Earlier this week I took a break from my usual routine and took a drive out to the University of Washington for a morning meeting. My destination was the Department of Computer Science & Engineering, headquartered in the new (and spectacular) Paul G Allen Center for Computer Science and Engineering.
I entered the building, met Kiera, and she took me up to their lab, where I met her co-worker, Krzysztof Gajos.
Krzysztof and Kiera (and several others that I did not meet) are working on a project called Supple. Supple is intended to move the state of the art in user interface design past the “one size fits all” model. The goal is to start with an abstract description and end up with an interface suited to a display of any size, ranging from a compact cell phone all the way up to the Apple Cinema display that Krzysztof had on his desk.
In a nutshell, the input to Supple is a functional specification of the user interface, information about the display device, and information about the user. The output is a dynamic, fully customized user interface layout. The layout will be comprised of one or more windows, with a number of user interface widgets on each window, laid out in a pleasing and logical fashion. It is important to know that the output can consist of more than one window. On a large display, Supple can create a “flat” layout, putting many widgets in the window. On a more constrained display, Supple will automatically create a hierarchy consisting of a main window and child windows.
The user interface is specified in abstract form using a tree structure with the application at the root. Child nodes are then used to specify logical groups of values and the values themselves. The values can be basic types (integers, strings, and so forth), constrained basic types (an integer within a fixed range, or a string chosen from a list of values) , vectors, containers, actions, and optional hints. The constraints are an important aspect of the model because they allow Supple to do a better job of mapping the value into the most appropriate widget.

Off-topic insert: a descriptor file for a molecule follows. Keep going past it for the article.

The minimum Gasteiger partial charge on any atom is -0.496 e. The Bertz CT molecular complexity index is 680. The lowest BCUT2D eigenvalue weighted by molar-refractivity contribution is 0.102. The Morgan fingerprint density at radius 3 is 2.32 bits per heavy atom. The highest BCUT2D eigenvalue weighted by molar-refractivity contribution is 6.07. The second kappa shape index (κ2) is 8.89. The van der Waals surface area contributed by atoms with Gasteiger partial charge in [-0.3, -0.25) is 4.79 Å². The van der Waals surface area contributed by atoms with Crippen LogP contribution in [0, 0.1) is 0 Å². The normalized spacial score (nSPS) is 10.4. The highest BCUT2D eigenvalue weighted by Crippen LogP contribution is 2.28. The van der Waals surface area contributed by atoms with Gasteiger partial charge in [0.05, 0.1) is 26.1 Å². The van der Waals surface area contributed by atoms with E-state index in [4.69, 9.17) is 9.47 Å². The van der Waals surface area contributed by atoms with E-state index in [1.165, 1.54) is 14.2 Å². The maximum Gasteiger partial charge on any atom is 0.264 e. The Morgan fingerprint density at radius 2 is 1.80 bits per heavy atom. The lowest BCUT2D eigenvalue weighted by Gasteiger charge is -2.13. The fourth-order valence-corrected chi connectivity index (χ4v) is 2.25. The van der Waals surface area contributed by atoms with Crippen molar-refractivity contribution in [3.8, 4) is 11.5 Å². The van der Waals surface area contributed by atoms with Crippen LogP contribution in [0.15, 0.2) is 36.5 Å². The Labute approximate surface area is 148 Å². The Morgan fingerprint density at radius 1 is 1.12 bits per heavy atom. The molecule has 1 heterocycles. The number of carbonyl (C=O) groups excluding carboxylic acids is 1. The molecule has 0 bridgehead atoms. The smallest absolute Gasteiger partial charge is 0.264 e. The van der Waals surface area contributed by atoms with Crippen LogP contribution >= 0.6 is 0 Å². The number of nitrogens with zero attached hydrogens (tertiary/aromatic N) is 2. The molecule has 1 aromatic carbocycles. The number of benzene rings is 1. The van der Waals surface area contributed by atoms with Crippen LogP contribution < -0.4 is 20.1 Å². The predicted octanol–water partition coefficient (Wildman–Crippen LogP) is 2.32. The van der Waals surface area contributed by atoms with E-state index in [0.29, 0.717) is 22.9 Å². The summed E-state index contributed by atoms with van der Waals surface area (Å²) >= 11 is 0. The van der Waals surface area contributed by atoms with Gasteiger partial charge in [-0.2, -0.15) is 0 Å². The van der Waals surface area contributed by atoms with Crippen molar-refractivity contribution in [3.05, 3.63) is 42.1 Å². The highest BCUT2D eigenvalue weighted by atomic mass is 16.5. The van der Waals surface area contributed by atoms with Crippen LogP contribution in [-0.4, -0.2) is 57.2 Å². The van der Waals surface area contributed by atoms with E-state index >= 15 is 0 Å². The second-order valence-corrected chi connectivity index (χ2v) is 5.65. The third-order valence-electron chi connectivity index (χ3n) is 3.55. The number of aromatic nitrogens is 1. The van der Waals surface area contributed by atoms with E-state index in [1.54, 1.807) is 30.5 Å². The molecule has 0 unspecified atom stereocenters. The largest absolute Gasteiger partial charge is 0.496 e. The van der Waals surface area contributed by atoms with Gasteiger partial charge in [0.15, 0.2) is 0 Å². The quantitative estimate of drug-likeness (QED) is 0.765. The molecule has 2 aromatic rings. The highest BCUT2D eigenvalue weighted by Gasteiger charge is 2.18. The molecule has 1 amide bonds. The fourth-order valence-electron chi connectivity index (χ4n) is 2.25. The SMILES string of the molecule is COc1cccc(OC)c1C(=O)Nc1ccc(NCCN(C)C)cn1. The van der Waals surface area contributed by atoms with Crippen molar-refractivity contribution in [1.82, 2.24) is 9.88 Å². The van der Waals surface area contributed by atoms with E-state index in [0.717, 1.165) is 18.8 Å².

The device model consists of a set of constraints, a widget library representing the repertoire of functionality available for the device), and a “cost function” for each widget. The cost function expresses the amount of user effort needed to make a change to the widget.
The user model is still under development, and we didn’t talk too much about it. As described in one of the Supple papers, the user model includes traces derived from actual use of the interface.
The layout algorithm takes the functional specification and assigns widgets and windows to it. It essentially creates a gigantic search space of all possible widget and window assignments and then applies artificial intelligence techniques to optimize the tree for the best possible solution, as expressed by a cost function. The cost function is rather complex; it takes in to account a number of factors, including the effort needed to navigate between widgets and the actual pattern of interface usage as derived from the trace data collected from the user. In plain English, this means that the system has the information it needs to ensure that the most frequently used widgets, and the widgets used in conjunction with each other, are the ones that are the most readily accessible. That’s pretty cool.